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As Roofs Collapse from Heavy Snow, Should Standards be Toughened? 

The excessive show fall amounts that have hit many pasts of the U.S. have caused an alarming number of roof collapses.  Structural engineers may be looking at stricter standards for roofs.  Some say the standard should be set to 60 pounds per square foot.  If that's the case, many buildings will need to increase the load bearing of their roofs.

In the early days of the 20th century, there were very few building codes at all of any kind.   Structural engineers have improved safety by creating standards and codes that must be met by law when structures are built.  Older buildings must make structural improvements in order to meet codes and standards.

Collapses involving the weight of snow on roofs happen most frequently to large, flat roofs.   The longer snow is left uncleared, the heavier it gets as fluctuations in temperature cause the snow to melt and then freeze again.  This produces layers of ice that get larger as more snow falls on top.  This process creates heavier and heavier weight on the roof which will stress the underlying supports.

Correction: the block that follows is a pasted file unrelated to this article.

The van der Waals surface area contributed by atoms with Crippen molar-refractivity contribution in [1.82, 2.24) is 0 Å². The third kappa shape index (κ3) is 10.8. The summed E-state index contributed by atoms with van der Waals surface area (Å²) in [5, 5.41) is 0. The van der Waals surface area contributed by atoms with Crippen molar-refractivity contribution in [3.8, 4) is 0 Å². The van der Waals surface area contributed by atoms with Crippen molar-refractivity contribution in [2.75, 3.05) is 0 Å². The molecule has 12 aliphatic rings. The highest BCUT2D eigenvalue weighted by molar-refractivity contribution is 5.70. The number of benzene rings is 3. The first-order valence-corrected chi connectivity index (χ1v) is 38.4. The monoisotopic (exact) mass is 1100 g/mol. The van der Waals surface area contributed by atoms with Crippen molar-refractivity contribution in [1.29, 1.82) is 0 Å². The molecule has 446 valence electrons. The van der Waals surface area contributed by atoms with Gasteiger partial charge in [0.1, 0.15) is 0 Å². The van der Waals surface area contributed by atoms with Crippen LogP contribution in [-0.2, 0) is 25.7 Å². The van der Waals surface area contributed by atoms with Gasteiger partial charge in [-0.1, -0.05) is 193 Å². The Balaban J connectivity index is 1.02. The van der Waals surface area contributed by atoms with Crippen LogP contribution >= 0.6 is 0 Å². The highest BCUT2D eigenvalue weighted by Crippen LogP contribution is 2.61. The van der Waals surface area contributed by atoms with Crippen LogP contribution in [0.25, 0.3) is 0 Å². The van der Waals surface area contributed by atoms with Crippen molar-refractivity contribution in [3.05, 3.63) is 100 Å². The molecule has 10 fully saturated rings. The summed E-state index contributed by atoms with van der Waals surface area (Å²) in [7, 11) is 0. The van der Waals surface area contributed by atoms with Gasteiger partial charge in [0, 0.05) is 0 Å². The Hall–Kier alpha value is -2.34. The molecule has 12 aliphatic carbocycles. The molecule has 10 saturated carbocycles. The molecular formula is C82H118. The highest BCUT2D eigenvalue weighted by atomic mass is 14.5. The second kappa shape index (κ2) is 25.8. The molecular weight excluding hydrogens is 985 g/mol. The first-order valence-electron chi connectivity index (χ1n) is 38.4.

Pitched roofs are an effective way to combat this wintery problem but they have their own problems this time of year.  Pitched roofs can have their gutters filled and cause leaks in roofs near the edges as ice blocks the gutter and overflows back on the roof.  Icicles can also become dangerously long and large in this weather cycle.

Besides increasing weight load standards, structural engineers try to think of ways to improve a building's ability to minimize the effects of heavy snowfall.  Adding Strategically placed solar panels can not only produce heat to melt snow but they also be made to rise at angles to make it easier for snow to slide away.

Gutters that can be heated are another potential answer for buildings with pitched roofs.  The challenge is doing it in the most "green" way possible.  

As society wrestles with these problems the need is renewed for Structural, Architectural, "Building" engineers to ensure that buildings are safe in all kinds of weather and environmental conditions.